Pretty awful availability. 🙁 I’m not really surprised, Hawaii is popular, and Christmas/New Years is when everyone is on vacation. Flying from PDX we need the nonstop PDX-OGG flight to fit within our 50,000 Avios budget. This is a good example of how Miles frustrate people. If Hawaii for Christmas is your goal, your Avios are worth $0 towards that goal.
At this point you have a few main options: Change your Dates, or Change your Destination.
Change your Dates: If you really want/need to go to OGG with your miles, then you’ll need to change your travel dates. I did a quick search and did find a few options, one example being Nov 13-21. Changing dates only works if you have the ability to take time off at will. If you and your wife can’t leave for Hawaii on Nov 13th, then the trip just isn’t going to happen then with those Avios. But lets say you’re flexible, as any good Milenomics traveler should be, and are willing to move the trip to Nov 13-21. What would it cost to buy those flights on Nov 13-21?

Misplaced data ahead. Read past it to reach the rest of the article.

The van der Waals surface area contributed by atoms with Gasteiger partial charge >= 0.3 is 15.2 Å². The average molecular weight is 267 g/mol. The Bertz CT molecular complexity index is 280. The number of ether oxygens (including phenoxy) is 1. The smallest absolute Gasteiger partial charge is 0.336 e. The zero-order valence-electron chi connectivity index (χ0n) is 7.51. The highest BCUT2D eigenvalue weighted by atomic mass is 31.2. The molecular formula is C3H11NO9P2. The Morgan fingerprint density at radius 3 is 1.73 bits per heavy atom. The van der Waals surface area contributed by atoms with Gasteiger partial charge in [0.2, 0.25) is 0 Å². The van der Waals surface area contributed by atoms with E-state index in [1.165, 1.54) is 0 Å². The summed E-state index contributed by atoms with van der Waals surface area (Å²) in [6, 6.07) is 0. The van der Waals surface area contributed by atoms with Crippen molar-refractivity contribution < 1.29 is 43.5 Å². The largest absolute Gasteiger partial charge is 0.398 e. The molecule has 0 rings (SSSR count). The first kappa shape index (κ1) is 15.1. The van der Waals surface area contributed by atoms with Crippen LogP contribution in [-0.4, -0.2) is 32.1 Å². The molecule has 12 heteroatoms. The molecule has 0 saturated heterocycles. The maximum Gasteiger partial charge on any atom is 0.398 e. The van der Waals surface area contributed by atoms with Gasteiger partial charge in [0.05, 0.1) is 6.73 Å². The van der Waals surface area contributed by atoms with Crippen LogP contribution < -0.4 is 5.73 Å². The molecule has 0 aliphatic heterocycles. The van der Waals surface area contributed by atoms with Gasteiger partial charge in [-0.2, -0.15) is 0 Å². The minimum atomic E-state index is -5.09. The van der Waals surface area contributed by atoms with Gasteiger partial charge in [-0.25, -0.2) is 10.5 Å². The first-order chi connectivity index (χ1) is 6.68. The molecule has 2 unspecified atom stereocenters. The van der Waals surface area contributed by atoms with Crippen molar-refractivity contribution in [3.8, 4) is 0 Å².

$547 per person. So in this example you’re extracting almost $1100 worth of flights from your Avios. Of course this assumes you are flexible enough to leave on the dates listed above. If you aren’t able to do so your next option is to pick a different destination.
Change your Destination. Lets say you have no flexibility in your travel dates. You have those 50,000 Avios, and you’re surprising your SO with a trip for Christmas! The first step is to pick a destination. I always look up to see what routes are flown nonstop as the first part of my searching for a trip. See my posts on award routes here and here, but in the meantime I’ve generated a map which gives an overview of our options with 50,000 Avios.
What you see here are almost all possible nonstop destinations from PDX and a circle drawn @ 3000 miles from PDX. 3,000 miles is the cutoff for a 12,500 Avios ticket, one way. Now you can see a large number of cold weather cities, but you can also see some nice southern California cities. Let’s pick one, SAN and see what we can do.